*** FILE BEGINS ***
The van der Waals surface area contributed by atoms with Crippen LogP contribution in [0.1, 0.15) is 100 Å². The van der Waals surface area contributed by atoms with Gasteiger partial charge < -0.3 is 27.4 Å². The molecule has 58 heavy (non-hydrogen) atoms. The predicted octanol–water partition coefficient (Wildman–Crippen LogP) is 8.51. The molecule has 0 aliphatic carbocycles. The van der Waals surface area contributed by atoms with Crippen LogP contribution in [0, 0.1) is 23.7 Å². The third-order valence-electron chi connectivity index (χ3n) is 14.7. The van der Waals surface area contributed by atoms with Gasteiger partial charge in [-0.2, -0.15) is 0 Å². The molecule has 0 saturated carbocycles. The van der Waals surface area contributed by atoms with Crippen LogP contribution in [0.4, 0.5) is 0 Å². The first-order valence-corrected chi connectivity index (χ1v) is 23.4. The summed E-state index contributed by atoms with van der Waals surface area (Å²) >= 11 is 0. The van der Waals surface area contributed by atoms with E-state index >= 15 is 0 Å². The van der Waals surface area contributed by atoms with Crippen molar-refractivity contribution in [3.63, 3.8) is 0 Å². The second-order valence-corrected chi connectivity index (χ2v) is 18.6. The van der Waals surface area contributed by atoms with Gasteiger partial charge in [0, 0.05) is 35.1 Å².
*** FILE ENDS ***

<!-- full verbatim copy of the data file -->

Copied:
The van der Waals surface area contributed by atoms with Crippen LogP contribution in [0.1, 0.15) is 100 Å². The van der Waals surface area contributed by atoms with Gasteiger partial charge < -0.3 is 27.4 Å². The molecule has 58 heavy (non-hydrogen) atoms. The predicted octanol–water partition coefficient (Wildman–Crippen LogP) is 8.51. The molecule has 0 aliphatic carbocycles. The van der Waals surface area contributed by atoms with Crippen LogP contribution in [0, 0.1) is 23.7 Å². The third-order valence-electron chi connectivity index (χ3n) is 14.7. The van der Waals surface area contributed by atoms with Gasteiger partial charge in [-0.2, -0.15) is 0 Å². The molecule has 0 saturated carbocycles. The van der Waals surface area contributed by atoms with Crippen LogP contribution in [0.4, 0.5) is 0 Å². The first-order valence-corrected chi connectivity index (χ1v) is 23.4. The summed E-state index contributed by atoms with van der Waals surface area (Å²) >= 11 is 0. The van der Waals surface area contributed by atoms with E-state index >= 15 is 0 Å². The van der Waals surface area contributed by atoms with Crippen molar-refractivity contribution in [3.63, 3.8) is 0 Å². The second-order valence-corrected chi connectivity index (χ2v) is 18.6. The van der Waals surface area contributed by atoms with Gasteiger partial charge in [0, 0.05) is 35.1 Å².